So, yeah, you can see why they’d prefer to pretend like we don’t exist. It’s scary to imagine the power potentially wielded by 1 in 5 Disabled Americans. Because not even the mighty Teamsters Union can muster these kinds of numbers— even though Joe Biden desperately wishes that they could.

I think maybe it’s time for us to be a little scary. Be a little loud. Because we are not only fighting for ourselves. We are fighting for everyone. After all, we are also the only minority group that anyone can become member— at any time. Plus, if you live long enough, you’re probably eventually going to need the homecare services we are fighting so hard for, too.

I hate to break it to you, but not even the best Patronus charm can do a damned thing about that fact. Eventually, you’re going to need someone to help you get out of bed in the morning. You’re going to need someone to help you prepare your meals. Hell, you’re probably going to need help wiping your own ass. But, here’s the thing: unless you meet the impossibly stringent & poverty-driven Medicaid guidelines, you won’t qualify for homecare services.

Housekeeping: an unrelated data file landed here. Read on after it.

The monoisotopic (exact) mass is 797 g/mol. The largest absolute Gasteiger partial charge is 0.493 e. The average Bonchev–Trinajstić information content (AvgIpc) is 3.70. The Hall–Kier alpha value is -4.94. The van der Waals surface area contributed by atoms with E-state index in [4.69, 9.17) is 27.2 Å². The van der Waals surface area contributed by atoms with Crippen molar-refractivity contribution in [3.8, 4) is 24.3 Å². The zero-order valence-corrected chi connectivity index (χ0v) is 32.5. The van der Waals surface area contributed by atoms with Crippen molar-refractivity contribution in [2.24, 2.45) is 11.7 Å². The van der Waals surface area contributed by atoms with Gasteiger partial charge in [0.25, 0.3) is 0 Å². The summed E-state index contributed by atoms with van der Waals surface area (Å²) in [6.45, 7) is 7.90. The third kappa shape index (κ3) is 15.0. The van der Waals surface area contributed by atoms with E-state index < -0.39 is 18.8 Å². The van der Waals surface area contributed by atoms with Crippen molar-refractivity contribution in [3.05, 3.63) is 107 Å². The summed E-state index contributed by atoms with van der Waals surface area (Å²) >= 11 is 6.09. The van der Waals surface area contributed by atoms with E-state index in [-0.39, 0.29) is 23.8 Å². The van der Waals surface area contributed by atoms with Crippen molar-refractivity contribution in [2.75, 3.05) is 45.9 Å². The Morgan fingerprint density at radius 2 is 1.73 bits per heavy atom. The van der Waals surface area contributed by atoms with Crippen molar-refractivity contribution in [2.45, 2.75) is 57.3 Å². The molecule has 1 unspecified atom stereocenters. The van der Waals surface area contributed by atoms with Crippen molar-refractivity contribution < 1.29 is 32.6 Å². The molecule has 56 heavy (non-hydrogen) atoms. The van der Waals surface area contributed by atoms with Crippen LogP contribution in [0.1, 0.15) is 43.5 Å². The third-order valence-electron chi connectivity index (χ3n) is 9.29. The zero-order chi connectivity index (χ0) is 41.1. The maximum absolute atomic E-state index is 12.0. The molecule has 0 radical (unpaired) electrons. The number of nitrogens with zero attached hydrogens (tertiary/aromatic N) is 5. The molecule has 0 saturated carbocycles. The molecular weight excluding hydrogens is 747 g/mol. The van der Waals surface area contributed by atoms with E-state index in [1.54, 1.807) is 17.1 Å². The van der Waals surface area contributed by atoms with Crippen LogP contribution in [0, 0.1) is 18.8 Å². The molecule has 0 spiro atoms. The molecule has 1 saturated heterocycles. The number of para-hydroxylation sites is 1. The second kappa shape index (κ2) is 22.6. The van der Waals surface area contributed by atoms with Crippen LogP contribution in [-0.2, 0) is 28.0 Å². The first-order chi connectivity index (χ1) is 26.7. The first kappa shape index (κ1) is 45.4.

Despite what you may believe, Medicare and private medical insurances currently do not cover homecare. So, you could lose your house, your retirement and all the things you worked your entire life to achieve just to pay for medically-necessary care costs.

Thinking of just going to a nursing home? Good luck with that— the care received in institutionalized settings are substandard, dangerous, and far, far more expensive than the costs of providing care in your own home… in your own community.